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Cannabis sativa L., best known as industrial hemp, has two main commercial uses – food and fiber. Hemp seeds are the main part of the hemp plant used for food. Studies show that hemp seeds are a great source of vitamins, minerals, and they boast a healthy balance of Omega 3 and Omega 6 essential fatty acids. The seeds can be sprinkled on meals for a boost of nutrition or used to make hemp oil or hemp protein powder.

Hemp has also long been used for its fiber. Because the plant’s bast fiber is incredibly strong, it’s ideal for rope, textiles, construction materials, bedding, and insulation. However, with the recent passing of the Farm Bill in 2018 and removal of hemp from the Controlled Substances Act, hemp and hemp-derived products have been legalized on a federal level, including CBD hemp. 

This has caused a surge in hemp-derived CBD production, which has THC levels low enough to not cause psychoactive effects or a “high” that is associated with the still-illegal marijuana. CBD oils, CBD distillates, and CBD isolate can be categorized as a food product if it’s intended for consumption, like CBD gummies and CBD tinctures. However, CBD oils are also being used in commercial products, such as CBD topicals like salves, creams, balms, and other beauty products.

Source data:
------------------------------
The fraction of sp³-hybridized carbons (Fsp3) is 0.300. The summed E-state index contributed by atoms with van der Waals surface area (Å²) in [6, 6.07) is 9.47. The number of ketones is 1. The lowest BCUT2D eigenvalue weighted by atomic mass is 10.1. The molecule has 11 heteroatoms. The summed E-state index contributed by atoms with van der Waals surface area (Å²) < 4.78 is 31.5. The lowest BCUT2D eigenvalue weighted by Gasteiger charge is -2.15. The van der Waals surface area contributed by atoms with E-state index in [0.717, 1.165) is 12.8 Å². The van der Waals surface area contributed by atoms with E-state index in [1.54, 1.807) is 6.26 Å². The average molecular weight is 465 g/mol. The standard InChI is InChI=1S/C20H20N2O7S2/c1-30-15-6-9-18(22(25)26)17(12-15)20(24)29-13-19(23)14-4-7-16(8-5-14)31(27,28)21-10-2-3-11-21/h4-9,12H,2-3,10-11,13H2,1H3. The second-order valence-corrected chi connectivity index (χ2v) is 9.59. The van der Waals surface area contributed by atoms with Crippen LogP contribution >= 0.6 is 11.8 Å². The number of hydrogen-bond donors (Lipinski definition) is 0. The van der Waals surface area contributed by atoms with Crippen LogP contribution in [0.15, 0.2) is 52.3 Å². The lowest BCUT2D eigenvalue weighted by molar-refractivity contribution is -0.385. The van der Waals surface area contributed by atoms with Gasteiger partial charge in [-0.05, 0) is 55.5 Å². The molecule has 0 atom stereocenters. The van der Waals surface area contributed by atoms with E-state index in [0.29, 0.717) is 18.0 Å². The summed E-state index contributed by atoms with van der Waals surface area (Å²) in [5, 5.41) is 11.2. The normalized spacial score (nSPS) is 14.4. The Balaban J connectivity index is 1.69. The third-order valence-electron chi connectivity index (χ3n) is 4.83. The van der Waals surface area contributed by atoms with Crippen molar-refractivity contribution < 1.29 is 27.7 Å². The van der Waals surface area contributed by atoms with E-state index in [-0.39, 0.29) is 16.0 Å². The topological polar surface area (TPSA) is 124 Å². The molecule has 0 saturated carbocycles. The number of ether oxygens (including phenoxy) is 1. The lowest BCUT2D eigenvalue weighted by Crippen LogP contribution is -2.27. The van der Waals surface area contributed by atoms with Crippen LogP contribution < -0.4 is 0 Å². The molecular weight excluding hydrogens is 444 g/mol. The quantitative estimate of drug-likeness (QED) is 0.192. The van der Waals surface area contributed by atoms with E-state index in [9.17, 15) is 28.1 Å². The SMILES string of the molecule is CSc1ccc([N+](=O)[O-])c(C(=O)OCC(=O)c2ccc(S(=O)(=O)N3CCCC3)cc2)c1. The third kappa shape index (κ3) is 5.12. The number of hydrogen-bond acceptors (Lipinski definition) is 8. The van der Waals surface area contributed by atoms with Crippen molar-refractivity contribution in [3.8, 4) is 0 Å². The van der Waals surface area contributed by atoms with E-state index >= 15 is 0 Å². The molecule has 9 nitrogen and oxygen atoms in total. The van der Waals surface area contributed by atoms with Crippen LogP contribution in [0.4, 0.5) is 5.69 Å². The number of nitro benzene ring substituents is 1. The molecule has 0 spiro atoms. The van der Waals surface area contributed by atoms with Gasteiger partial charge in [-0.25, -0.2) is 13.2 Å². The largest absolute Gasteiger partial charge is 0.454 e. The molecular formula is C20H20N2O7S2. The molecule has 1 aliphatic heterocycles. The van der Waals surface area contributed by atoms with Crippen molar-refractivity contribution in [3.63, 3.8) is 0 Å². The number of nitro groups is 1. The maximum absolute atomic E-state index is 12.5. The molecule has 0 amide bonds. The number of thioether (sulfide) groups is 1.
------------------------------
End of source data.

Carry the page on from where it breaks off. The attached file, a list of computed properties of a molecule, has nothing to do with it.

Because of the various ways hemp can be used to make different products, there are also different methods for hemp cultivation, processing, and production. This also means that different products will follow different rules and regulations to maintain quality and achieve compliance. In this guide, we will discuss the various ways hemp is processed and how to maintain quality.

Maintaining Quality in Processing Hemp for Food

Ensuring quality when processing hemp for food production starts during the harvesting phase. Hemp processors for seed or grain production harvest the hemp at the optimal time to achieve the best quality seeds. Harvesting too early will only result in nonviable seeds.

Maintaining quality when processing hemp starts with a climate-controlled, well-ventilated processing facility. To maintain the quality and integrity of the seeds, the seeds’ outer shells need to be removed without damaging the inside. The removal of the crunchy outer shell is called de-hulling and requires a de-hulling machine. Traditionally, this was done manually; however, de-hulling by hand was tedious work, which was prone to mistakes and introduced contaminants in the final product. Today, de-hulling machines do everything from removing the seeds’ hard outer shell using a gentle vibration technique to cleaning it of hull residue and disposing of the kernels.

Because the hemp seeds are processed for consumption, hemp processing facilities for seed production must follow the same strict food safety processes and controls that all food processing facilities must follow. This involves complying with sanitary standards, such as procedures to control insects, rodents, and other pests. This also includes procedures for cleaning and sanitizing processing equipment and storage areas.

Beyond keeping the processing facility pristine, quality control personnel also work to ensure the quality of the product. Hemp seeds are fragile. They shouldn’t be picked up carelessly or moved in a manner that could cause the delicate seeds to burst. Once hemp seeds are damaged, or moisture is introduced, they can become breeding grounds for bacteria and attract mold growth.